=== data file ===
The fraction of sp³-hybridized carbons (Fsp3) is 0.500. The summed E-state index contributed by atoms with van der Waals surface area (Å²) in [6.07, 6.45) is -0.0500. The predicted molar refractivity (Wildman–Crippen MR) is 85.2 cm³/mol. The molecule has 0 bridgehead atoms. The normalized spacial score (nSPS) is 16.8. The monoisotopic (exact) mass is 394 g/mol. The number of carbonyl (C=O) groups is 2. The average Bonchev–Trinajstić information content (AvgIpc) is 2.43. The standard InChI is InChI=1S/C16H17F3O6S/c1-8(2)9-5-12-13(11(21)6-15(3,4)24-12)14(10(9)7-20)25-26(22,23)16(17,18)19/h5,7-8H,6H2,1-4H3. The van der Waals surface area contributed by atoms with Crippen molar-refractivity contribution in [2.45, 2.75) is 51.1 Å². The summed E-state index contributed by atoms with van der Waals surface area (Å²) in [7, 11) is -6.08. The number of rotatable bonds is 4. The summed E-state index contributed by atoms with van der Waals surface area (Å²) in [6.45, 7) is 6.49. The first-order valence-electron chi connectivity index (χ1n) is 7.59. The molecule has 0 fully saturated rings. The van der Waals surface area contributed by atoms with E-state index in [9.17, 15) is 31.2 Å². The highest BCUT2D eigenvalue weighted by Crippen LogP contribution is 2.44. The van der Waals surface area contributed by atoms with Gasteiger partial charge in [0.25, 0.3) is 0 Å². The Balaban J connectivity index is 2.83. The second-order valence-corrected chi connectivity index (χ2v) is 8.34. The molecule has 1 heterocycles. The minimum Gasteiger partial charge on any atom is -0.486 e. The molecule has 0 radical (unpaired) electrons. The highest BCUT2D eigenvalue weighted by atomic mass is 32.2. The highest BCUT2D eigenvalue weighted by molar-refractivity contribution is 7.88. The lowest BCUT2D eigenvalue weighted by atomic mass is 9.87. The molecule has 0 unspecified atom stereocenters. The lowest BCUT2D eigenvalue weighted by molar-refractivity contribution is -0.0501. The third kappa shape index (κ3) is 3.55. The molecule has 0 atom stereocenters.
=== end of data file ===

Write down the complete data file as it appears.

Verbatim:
The fraction of sp³-hybridized carbons (Fsp3) is 0.500. The summed E-state index contributed by atoms with van der Waals surface area (Å²) in [6.07, 6.45) is -0.0500. The predicted molar refractivity (Wildman–Crippen MR) is 85.2 cm³/mol. The molecule has 0 bridgehead atoms. The normalized spacial score (nSPS) is 16.8. The monoisotopic (exact) mass is 394 g/mol. The number of carbonyl (C=O) groups is 2. The average Bonchev–Trinajstić information content (AvgIpc) is 2.43. The standard InChI is InChI=1S/C16H17F3O6S/c1-8(2)9-5-12-13(11(21)6-15(3,4)24-12)14(10(9)7-20)25-26(22,23)16(17,18)19/h5,7-8H,6H2,1-4H3. The van der Waals surface area contributed by atoms with Crippen molar-refractivity contribution in [2.45, 2.75) is 51.1 Å². The summed E-state index contributed by atoms with van der Waals surface area (Å²) in [7, 11) is -6.08. The number of rotatable bonds is 4. The summed E-state index contributed by atoms with van der Waals surface area (Å²) in [6.45, 7) is 6.49. The first-order valence-electron chi connectivity index (χ1n) is 7.59. The molecule has 0 fully saturated rings. The van der Waals surface area contributed by atoms with E-state index in [9.17, 15) is 31.2 Å². The highest BCUT2D eigenvalue weighted by Crippen LogP contribution is 2.44. The van der Waals surface area contributed by atoms with Gasteiger partial charge in [0.25, 0.3) is 0 Å². The Balaban J connectivity index is 2.83. The second-order valence-corrected chi connectivity index (χ2v) is 8.34. The molecule has 1 heterocycles. The minimum Gasteiger partial charge on any atom is -0.486 e. The molecule has 0 radical (unpaired) electrons. The highest BCUT2D eigenvalue weighted by atomic mass is 32.2. The highest BCUT2D eigenvalue weighted by molar-refractivity contribution is 7.88. The lowest BCUT2D eigenvalue weighted by atomic mass is 9.87. The molecule has 0 unspecified atom stereocenters. The lowest BCUT2D eigenvalue weighted by molar-refractivity contribution is -0.0501. The third kappa shape index (κ3) is 3.55. The molecule has 0 atom stereocenters.